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Posted by on Aug 22, 2014 in Fishing | 0 comments

Fishing Friday: Lures that Work Better with Bait

There are times when neither bait nor lures is the best choice - but using both together does the trick.

Creating and filming Got Bait? has gotten me thinking quite a bit about lures, baits, and how one can be better than another. And, in some cases, how they can complement one another. In a number of situations, neither one nor the other is the ticket—but the two used together can fill the fishbox. Here are a few prime examples of times when you shouldn’t reach for a bait or a lure, but instead, should reach for both.

lure

The Lucanus and similar jigs work best on bottom fish when they’re tipped with some bait.

1. Deep-Water Bottom Fish - Blueline tiles, sea bass, grouper, wreckfish, and similar species we go deep-drop fishing for can be caught on either or, but put lures and baits together for these fish and in many cases, you’ll be the highliner of the day. Why? Because using a jig or other heavy lure gives you the ability to impart some action to your offering. At the same time, these species like a bit of stink. A chunk of oily fish or squid is often needed to entice that strike, and putting lures and baits together in this case gets the job done.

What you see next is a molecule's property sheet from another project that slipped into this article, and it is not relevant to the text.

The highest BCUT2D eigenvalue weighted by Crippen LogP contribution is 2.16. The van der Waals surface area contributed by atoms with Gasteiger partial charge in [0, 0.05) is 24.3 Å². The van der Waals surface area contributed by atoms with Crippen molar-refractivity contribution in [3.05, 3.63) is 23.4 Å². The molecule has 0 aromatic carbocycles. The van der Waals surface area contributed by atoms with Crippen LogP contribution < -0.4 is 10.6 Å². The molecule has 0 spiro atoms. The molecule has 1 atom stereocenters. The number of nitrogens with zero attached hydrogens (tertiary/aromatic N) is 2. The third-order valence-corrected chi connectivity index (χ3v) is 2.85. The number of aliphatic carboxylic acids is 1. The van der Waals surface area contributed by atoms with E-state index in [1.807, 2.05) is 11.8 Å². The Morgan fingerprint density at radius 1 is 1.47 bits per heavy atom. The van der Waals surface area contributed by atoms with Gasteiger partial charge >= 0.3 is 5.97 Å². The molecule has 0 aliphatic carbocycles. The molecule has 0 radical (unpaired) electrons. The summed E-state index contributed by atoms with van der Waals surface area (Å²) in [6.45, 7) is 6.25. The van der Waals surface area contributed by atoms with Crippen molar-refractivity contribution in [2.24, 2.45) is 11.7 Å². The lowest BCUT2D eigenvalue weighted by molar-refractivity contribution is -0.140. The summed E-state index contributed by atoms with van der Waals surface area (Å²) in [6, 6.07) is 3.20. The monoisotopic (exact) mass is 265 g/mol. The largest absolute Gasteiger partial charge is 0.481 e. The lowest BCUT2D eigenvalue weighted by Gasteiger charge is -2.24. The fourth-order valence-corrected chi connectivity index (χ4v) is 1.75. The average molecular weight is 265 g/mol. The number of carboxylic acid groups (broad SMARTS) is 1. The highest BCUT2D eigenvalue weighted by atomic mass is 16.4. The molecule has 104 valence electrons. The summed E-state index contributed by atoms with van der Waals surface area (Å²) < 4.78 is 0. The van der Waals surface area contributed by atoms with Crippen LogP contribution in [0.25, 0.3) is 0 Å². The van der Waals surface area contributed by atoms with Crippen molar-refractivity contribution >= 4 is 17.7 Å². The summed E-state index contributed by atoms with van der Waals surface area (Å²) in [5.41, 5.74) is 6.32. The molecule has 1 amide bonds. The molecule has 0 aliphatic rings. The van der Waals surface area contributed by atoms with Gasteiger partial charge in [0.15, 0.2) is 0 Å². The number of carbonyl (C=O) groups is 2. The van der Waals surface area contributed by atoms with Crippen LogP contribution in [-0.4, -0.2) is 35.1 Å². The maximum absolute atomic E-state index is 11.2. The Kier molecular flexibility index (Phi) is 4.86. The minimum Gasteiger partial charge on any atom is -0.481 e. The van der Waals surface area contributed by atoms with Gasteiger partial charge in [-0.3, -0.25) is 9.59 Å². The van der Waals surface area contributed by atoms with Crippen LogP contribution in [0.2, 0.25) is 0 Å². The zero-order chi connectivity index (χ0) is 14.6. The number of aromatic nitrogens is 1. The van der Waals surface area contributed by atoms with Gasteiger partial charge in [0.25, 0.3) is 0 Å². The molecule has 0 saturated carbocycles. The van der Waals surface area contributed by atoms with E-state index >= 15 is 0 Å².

2. Slow-Trolling - When you need to present your offering at minimal speed and lures like bucktails or parachutes just don’t have the needed action, adding a live fish to the hook is bound to trigger strikes.  One prime example is bottom-bouncing for striped bass. Traditionalists will thread a slice of pork rind over the bucktail’s hook, to give the lure some action. But try lip-hooking a big bull minnow in its place, and you’ll discover the stripers just can’t resist eating it.

3. Offshore Trolling - The classic rigged ballyhoo often gets the job done, but there are some days when rigging one behind a colored skirt gives you a clear advantage. Wahoo, for example, are known for preferring ballyhoo dressed up with purple, black, or red skirts. In some circumstances bluefin tuna commonly chew on ballyhoo trailing blue and while Ilanders.  And mahi-mahi are know to attack more often when they see a flash of pink.

Wait a sec—why not simply add bait to your lures all the time, to cover all the bases? Because most lures are designed to give a certain action as they move through the water, and adding bait to the hook can change the way they swim. Try putting a sliver of spearing on a lipped plug like a Stretch 15, for example, and you’re going to lower the chances of getting a strike.  So choose carefully as you mix and match bait and lures, but always consider using the two together.

And if you want to see actual hand-to-hand fishing combat testing bait vs. lures, watch the first episode of Got Bait?

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